After making his debut almost halfway into the 2010 season in Rd 10, Gardner has been a breath of fresh air for a Sharks side that is going through a re-building phase of their own, with Gardner continually standing out as a part of their core.
His style of play has some comparing him to QLD fullback, and perhaps the best fullback in the NRL right now, in Billy Slater.
In order to better his own game, Gardner admits that he watches a mountain of footage on Billy Slater, in regards to how he does things on the football field, and he tries to adapt them into his own game, as he strives to continually get better over the course of his career.
“I’ve sat down and have done a lot on Billy with my assistant coach,” Gardner said.
“It’s just his support play and the way he gets himself around the footy every tackle. He is never walking, he is always right on the ball and always in the right positions. He does great things in attack but people don’t notice some of the stuff he does off the ball in defence, so mainly it’s his support play and work off the ball.”
Whilst Gardner, much like every other NRL fullback has their own style, and their own implementations, for Gardner, he mixes the styles as best he can into his own game, as well as being familiar with the styles of opposition fullbacks.
“A lot of the players I play against now, I remember sitting at home watching them when I was a little kid and they were my favourite players. I always wanted to play like them but I never thought I’d get to play against them,” he said.
“The main one is Billy Slater and his involvement in games. It’s going to be tough this week too playing Matty Bowen â€“ he is one of the best fullbacks that has played the game.
“I do watch a lot of fullbacks. I try not to copy too much of their games and keep my own style but there are still a lot of things I can look at and put in my game to help me be a better fullback.”
The talent that Gardner possesses is great, and even NSW coach Ricky Stuart has been watching his exploits in season 2011.
Despite Gardner being somewhat down the order in relation to NSW Fullbacks, he said that the chance to be a part of the Blues-in-waiting squad, was a great experience, and caught his eye.
“I think it just gave me a lot more confidence that maybe down the track they see me as a representative player,” he said.
“The biggest thing for me was confidence, especially coming into my second year of footy. I just wanted to concentrate on playing first grade but it gives you a chance to reset goals.”
Despite his form though, and perhaps being the in-form NSW fullback so far this year, he is ruling out any shock inclusion in the first Origin game next month.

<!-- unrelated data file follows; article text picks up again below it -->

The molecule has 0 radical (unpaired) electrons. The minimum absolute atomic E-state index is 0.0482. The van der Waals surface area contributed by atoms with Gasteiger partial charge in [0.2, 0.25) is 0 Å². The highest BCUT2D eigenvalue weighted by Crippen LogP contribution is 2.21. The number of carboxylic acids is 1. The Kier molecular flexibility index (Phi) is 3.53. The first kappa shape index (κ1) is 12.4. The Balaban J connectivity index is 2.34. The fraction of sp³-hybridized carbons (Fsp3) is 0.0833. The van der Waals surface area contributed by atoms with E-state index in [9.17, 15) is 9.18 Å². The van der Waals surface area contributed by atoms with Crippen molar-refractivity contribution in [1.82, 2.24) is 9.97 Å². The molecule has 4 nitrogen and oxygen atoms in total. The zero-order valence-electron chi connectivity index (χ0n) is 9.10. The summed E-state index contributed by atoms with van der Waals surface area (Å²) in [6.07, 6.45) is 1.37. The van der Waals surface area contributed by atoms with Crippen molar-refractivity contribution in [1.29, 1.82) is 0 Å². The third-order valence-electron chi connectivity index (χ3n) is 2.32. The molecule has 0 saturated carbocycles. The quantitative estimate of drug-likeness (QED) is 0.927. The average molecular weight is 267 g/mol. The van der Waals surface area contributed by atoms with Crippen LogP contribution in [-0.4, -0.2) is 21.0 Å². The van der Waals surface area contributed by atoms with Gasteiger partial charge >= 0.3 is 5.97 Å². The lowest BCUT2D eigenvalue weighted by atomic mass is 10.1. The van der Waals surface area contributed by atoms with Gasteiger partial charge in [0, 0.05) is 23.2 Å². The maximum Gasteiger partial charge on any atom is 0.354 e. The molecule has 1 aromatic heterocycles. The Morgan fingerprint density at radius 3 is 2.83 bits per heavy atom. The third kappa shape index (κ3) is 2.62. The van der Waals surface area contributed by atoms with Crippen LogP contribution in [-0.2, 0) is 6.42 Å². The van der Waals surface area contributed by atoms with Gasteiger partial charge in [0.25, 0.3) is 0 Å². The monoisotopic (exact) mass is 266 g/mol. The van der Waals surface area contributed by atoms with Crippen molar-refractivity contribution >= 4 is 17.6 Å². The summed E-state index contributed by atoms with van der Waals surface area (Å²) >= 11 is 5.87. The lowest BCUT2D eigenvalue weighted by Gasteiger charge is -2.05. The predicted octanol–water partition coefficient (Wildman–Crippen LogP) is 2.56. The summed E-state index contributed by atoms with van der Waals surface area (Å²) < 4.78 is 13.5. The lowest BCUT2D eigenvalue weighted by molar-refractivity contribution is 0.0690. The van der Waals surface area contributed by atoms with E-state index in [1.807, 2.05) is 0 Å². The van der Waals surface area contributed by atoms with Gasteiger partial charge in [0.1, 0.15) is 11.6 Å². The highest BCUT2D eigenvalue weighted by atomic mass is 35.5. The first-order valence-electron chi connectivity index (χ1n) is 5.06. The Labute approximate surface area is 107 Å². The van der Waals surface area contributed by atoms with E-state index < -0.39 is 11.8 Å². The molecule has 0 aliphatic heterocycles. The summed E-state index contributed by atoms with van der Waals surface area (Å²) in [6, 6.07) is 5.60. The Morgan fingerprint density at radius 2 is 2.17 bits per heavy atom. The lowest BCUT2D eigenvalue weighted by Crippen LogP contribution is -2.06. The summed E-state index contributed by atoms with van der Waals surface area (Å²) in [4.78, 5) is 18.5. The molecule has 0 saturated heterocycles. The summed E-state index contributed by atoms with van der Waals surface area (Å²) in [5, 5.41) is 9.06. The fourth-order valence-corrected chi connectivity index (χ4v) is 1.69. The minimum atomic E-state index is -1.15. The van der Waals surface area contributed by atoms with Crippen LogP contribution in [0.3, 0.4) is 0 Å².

“No, definitely not â€“ there are a lot of good fullbacks around,” said Gardner.
. “I have no idea what it would be like to play that sort of footy but I would always tell myself that I’d be able to play in any sort of footy that I would get picked in. But you know, I just want to concentrate on helping the Sharks at first grade level.”
Whilst many young players suffer from the dreaded syndrome that exists in NRL circles, the second-year syndrome – Gardner seems to have missed it completely, as he shows no signs of slowing down.
“Last year I exceeded every expectation I had set for myself,” Gardner said.
“A lot of people did talk to me about second-year syndrome but I’ve got a lot of good people around me that keep me level headed and keep me working hard. I always had confidence in myself that it’s a bit of a myth I think.
“You’ve just got to keep working hard and if you do have a bad game or a couple of bad games you can’t talk yourself into that second-year syndrome thing. It’s only early but hopefully I can keep playing consistent footy.”
As for the future, Gardner sees himself with the Sharks, and is confident that the Sharks are building towards the start of a special ride together.
“Me and the halves would like to think that they’re going to stick with us young guys and really try and build a good combination for the next few years to come,” he said.
“It gives you a lot of confidence that we’re only young but they’ve thrown us in there and are telling the boys to lead us around the park. â€˜Flanno’ (coach Shane Flanagan) is telling me to get more involved and I tried to be a bit more of a ball-player in the off-season. He spoke to me about trying to be a bit more dominant with the ball.
“It’s a bit hard at times when you’ve got Paul Gallen or Kade Snowden demanding the footy and you’re trying to get it off them but I suppose the longer it goes on the more comfortable I’m getting.”